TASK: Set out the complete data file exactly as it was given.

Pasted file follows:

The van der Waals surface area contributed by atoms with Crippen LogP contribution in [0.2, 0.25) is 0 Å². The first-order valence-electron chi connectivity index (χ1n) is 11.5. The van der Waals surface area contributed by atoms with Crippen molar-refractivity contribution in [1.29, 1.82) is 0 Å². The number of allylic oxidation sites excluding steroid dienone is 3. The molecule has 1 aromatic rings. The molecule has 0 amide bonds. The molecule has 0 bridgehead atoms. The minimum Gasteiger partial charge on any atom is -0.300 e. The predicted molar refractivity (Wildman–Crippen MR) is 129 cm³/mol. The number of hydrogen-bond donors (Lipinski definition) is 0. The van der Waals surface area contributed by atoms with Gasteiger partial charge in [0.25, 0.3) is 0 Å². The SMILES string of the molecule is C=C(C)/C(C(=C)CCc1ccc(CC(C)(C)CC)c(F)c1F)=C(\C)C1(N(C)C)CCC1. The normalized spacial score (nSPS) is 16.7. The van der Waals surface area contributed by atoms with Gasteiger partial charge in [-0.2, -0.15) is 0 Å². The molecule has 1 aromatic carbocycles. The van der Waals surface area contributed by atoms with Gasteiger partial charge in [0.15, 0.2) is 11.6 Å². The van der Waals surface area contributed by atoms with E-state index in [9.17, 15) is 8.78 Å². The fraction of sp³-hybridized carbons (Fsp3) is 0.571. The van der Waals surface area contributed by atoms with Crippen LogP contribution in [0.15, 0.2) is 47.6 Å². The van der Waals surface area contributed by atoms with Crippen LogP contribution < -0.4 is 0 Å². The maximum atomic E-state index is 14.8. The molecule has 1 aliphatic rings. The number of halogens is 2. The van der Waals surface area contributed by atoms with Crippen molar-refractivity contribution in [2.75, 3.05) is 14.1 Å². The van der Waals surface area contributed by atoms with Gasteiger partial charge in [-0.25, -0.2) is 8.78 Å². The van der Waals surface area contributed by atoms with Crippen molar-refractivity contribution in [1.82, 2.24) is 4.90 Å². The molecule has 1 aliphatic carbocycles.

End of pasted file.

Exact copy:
The van der Waals surface area contributed by atoms with Crippen LogP contribution in [0.2, 0.25) is 0 Å². The first-order valence-electron chi connectivity index (χ1n) is 11.5. The van der Waals surface area contributed by atoms with Crippen molar-refractivity contribution in [1.29, 1.82) is 0 Å². The number of allylic oxidation sites excluding steroid dienone is 3. The molecule has 1 aromatic rings. The molecule has 0 amide bonds. The molecule has 0 bridgehead atoms. The minimum Gasteiger partial charge on any atom is -0.300 e. The predicted molar refractivity (Wildman–Crippen MR) is 129 cm³/mol. The number of hydrogen-bond donors (Lipinski definition) is 0. The van der Waals surface area contributed by atoms with Gasteiger partial charge in [0.25, 0.3) is 0 Å². The SMILES string of the molecule is C=C(C)/C(C(=C)CCc1ccc(CC(C)(C)CC)c(F)c1F)=C(\C)C1(N(C)C)CCC1. The normalized spacial score (nSPS) is 16.7. The van der Waals surface area contributed by atoms with Gasteiger partial charge in [-0.2, -0.15) is 0 Å². The molecule has 1 aromatic carbocycles. The van der Waals surface area contributed by atoms with Gasteiger partial charge in [0.15, 0.2) is 11.6 Å². The van der Waals surface area contributed by atoms with E-state index in [9.17, 15) is 8.78 Å². The fraction of sp³-hybridized carbons (Fsp3) is 0.571. The van der Waals surface area contributed by atoms with Crippen LogP contribution in [0.15, 0.2) is 47.6 Å². The van der Waals surface area contributed by atoms with Crippen LogP contribution < -0.4 is 0 Å². The maximum atomic E-state index is 14.8. The molecule has 1 aliphatic rings. The number of halogens is 2. The van der Waals surface area contributed by atoms with Crippen molar-refractivity contribution in [2.75, 3.05) is 14.1 Å². The van der Waals surface area contributed by atoms with Gasteiger partial charge in [-0.25, -0.2) is 8.78 Å². The van der Waals surface area contributed by atoms with Crippen molar-refractivity contribution in [1.82, 2.24) is 4.90 Å². The molecule has 1 aliphatic carbocycles.